IRS Guidance on In-Plan Roth Transfers Could Arrive by Year-End, Speaker Says

Employee Benefits News examines legal developments that impact the employee benefits and executive compensation employers provide, including federal and state legislation, rules from federal...

By Kristen Ricaurte Knebel  

Oct. 28 --Retirement plans may see further guidance from the Internal Revenue Service concerning a 2012 statute that expanded opportunities for individuals to make Roth 401(k) in-plan transfers, an attorney said during a session of the American Society of Pension Professionals & Actuaries' Annual Conference.

“We do not have guidance from the IRS yet, I'm beginning to despair that we will. We'll see what happens, but I would guess that if we did get guidance, it will look an awful lot like the guidance we got back in 2010 for in-plan Roth rollovers,” S. Derrin Watson, an attorney at employee benefits software and services provider SunGard Relius, said Oct. 28.

The American Taxpayer Relief Act of 2012 (ATRA) (2 PBD, 1/3/13; 40 BPR 62, 1/8/13) allowed for in-plan Roth 401(k) transfers beginning Jan. 1, 2013, but so far there hasn't been any guidance on it, Watson said.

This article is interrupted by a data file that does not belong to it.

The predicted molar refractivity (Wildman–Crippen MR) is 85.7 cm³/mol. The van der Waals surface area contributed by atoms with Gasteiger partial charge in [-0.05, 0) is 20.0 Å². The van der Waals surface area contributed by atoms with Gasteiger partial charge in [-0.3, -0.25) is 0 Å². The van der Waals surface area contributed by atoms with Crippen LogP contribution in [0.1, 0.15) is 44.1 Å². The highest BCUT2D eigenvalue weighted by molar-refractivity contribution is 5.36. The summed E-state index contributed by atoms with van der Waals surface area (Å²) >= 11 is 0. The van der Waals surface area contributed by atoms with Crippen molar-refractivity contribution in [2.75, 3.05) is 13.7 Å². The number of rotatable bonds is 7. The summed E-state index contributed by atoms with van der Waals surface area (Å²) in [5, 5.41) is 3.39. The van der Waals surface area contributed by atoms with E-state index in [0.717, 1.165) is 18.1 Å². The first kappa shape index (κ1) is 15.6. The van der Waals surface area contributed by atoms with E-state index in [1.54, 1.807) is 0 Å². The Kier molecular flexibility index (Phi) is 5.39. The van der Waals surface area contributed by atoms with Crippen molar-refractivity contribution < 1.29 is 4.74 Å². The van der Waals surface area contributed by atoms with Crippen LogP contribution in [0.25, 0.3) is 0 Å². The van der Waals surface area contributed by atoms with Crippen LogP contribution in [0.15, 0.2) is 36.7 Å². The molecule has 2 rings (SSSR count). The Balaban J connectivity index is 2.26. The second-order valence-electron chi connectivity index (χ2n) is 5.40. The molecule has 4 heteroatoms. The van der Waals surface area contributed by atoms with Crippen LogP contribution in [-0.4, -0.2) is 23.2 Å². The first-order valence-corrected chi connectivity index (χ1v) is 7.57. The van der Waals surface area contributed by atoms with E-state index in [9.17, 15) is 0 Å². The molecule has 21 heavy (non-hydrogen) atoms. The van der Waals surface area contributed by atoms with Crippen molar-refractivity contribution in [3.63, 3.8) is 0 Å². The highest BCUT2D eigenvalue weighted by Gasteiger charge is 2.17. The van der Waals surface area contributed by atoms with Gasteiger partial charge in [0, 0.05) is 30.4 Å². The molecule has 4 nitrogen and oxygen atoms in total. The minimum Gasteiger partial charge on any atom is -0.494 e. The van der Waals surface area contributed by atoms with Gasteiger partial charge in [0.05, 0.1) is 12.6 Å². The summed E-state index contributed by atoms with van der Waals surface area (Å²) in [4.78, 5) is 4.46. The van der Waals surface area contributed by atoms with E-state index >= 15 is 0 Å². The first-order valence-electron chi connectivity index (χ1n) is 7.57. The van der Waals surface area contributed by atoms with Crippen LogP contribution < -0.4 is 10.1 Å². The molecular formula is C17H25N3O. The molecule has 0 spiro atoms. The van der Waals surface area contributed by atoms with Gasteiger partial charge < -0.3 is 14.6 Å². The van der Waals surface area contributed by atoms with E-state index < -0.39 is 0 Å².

“That's one of the things I'd really like to see some guidance on, so particularly the fiscal year plans could at least have until the end of the year to adopt it and so that safe harbor plans could add it midyear. In the absence of guidance, it's just last day of the plan year and safe harbor plans wait until the next year begins,” he said.

Annual Limits

Watson also said the 2014 cost-of-living adjustments affecting dollar limits on tax-deferred contributions to retirement plans and eligibility for retirement-related benefits for the 2014 tax year should be out by Oct. 30.

The tax code Section 415 limits for defined contribution and defined benefit plans are expected to increase, as well as compensation limits, he said.

Watson estimated that the rest of the annual limits will go unchanged for 2014.

“The one thing that's on the bubble here, at least in terms of my calculations, is [Section] 415(b). If the cost-of-living went down about half a percentage point from where it was in August, we would not see an increase in the DB limit, but we will see what happens,” he said.


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